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Logan Mize weaves yarn with equal measures elegance (“Sunflowers”) and energy (“I Remember Everything”). Evidence: The Music City resident’s buoyant Nobody in Nashville. Mize’s fiery new collection backs earthy (“Good Life”) and ethereal narratives (“The State of Your Heart”) and with richly detailed storytelling (“Hey Carolina”). At peaks, the 26-year-old balances heartache (“High-N-Dry”) and hope (“Rock and Roll Band”) with insightful wisdom gained through personal experience. “I got married about a year and a half ago,” Mize says. “So, pre-marriage heartbreak songs and post-marriage happy songs are mixed together. I wanted them to have a timeless feel.”
The rapidly rising songwriter undoubtedly has succeeded. Nobody in Nashville fuels both punchy country (“I Give In”) and raw rock and roll (“Ball and Chain”) with an intangible everyman appeal. “Logan has that great gift of authenticity,” says Daniel Tashian, who co-wrote four songs and co-produced the new album (due March 13). “Like those poets of the heartland that came before him – Dylan, Petty, Mellencamp – his images are real and hard-won. He's not making up words; these are the pictures of his life.” One legend particularly helps the Kansas native craft his singular story.
“Tom Petty’s my favorite songwriter both melodically and lyrically,” Mize admits. “There’s a lot of times I’m listening to Echo or the Wildflowers record and go, ‘I want something that sounds like that.’ So, I pull from places like that, but I definitely don’t want to try to think about anybody else when I’m writing. I want to pull straight from my own head. I keep it my own for sure.” His mission statement emerges in the seamless title track. “I’m just three chords and twelve hundred miles,” he sings defiantly as mushrooming drums and spiky guitars punctuate his point, “from telling the whole world the honest truth.”
Mize’s lofty aim pays high dividends: The singer-songwriter has shared stages with boldfaced names like Lady Antebellum, Eric Church, The Band Perry, Billy Currington, Pat Green, Stoney LaRue and the Charlie Daniels Band. In fact, his high-octane live show, infectious melodies and distinctive vocals have turned heads throughout Nashville and beyond. “You know it’s Logan on a song,” says celebrated songwriter Liz Rose (Taylor Swift’s Grammy-winning “White Horse”), who co-wrote “I Remember Everything” with Mize and Tashian. “Nobody sounds like him, so real and so much grit!” Bucky Covington was so taken by Mize’s song “Mexicoma” that he recorded it on his album Live from Rockingham and frequently anchors shows around the boozy border travelogue.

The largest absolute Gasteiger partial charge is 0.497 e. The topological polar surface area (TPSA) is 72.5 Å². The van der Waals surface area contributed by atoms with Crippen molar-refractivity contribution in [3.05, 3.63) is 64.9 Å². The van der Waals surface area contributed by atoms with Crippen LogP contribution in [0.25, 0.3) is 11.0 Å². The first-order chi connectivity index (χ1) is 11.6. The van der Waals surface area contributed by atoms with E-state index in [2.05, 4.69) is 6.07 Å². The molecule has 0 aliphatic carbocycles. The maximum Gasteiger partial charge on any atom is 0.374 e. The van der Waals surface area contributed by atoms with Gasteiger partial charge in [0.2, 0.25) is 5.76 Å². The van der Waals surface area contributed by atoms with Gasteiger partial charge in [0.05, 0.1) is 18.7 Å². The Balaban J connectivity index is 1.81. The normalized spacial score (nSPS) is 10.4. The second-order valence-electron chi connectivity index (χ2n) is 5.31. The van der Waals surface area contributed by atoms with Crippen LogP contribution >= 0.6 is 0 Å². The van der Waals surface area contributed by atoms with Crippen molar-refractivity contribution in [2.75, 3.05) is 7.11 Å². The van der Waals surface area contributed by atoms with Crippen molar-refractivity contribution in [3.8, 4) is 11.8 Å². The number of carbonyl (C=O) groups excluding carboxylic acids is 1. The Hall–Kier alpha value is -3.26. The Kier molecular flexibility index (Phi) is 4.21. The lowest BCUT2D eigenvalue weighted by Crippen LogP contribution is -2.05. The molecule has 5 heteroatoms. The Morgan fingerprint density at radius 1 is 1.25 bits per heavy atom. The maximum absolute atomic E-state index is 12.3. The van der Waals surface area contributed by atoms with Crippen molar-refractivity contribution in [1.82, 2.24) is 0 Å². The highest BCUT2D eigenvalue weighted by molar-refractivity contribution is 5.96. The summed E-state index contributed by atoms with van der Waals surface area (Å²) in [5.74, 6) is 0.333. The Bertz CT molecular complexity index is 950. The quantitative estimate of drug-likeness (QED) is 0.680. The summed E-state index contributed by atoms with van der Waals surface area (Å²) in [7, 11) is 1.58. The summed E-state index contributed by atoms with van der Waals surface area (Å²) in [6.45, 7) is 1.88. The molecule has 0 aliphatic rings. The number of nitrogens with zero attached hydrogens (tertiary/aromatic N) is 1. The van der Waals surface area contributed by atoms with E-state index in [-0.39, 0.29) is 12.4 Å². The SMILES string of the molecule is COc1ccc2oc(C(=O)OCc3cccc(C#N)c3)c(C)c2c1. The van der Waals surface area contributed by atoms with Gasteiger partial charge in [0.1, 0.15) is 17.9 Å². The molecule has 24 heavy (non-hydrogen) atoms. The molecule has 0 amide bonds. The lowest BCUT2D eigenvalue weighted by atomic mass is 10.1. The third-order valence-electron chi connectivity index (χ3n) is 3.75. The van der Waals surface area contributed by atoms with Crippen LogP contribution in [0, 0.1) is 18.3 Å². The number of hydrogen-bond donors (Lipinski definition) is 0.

Mize takes such achievements in even stride. He’s far more concerned about more artistically fulfilling goals. “Oh, sure, it’d be great to get a Tim McGraw cut,” says the staff writer for Nashville powerhouse Big Yellow Dog. “But I just want to write good songs and I hope people like them. I like to paint a picture that’s easy to look at and is just something that feels good and has vivid imagery.” Stellar song craft runs deep in his blood: Logan counts Billy Mize, longtime Merle Haggard steel guitarist and pioneer of the Bakersfield sound, as kin. The connection once landed him onstage before The Hag himself. “They called me to come out and play a couple songs at my uncle Billy’s 80th birthday party at Buck Owens Crystal Palace in Bakersfield,” Logan Mize recalls. “I was getting ready to go up and play and there was this interview playing with Haggard talking about Billy Mize’s songwriting. He said that his favorite Billy Mize song was called ‘Who Will Buy the Wine’ and that’s the song I had to play. It was a once in a lifetime experience. Afterward, Haggard gave me the nod like, ‘You don’t suck that bad.’”
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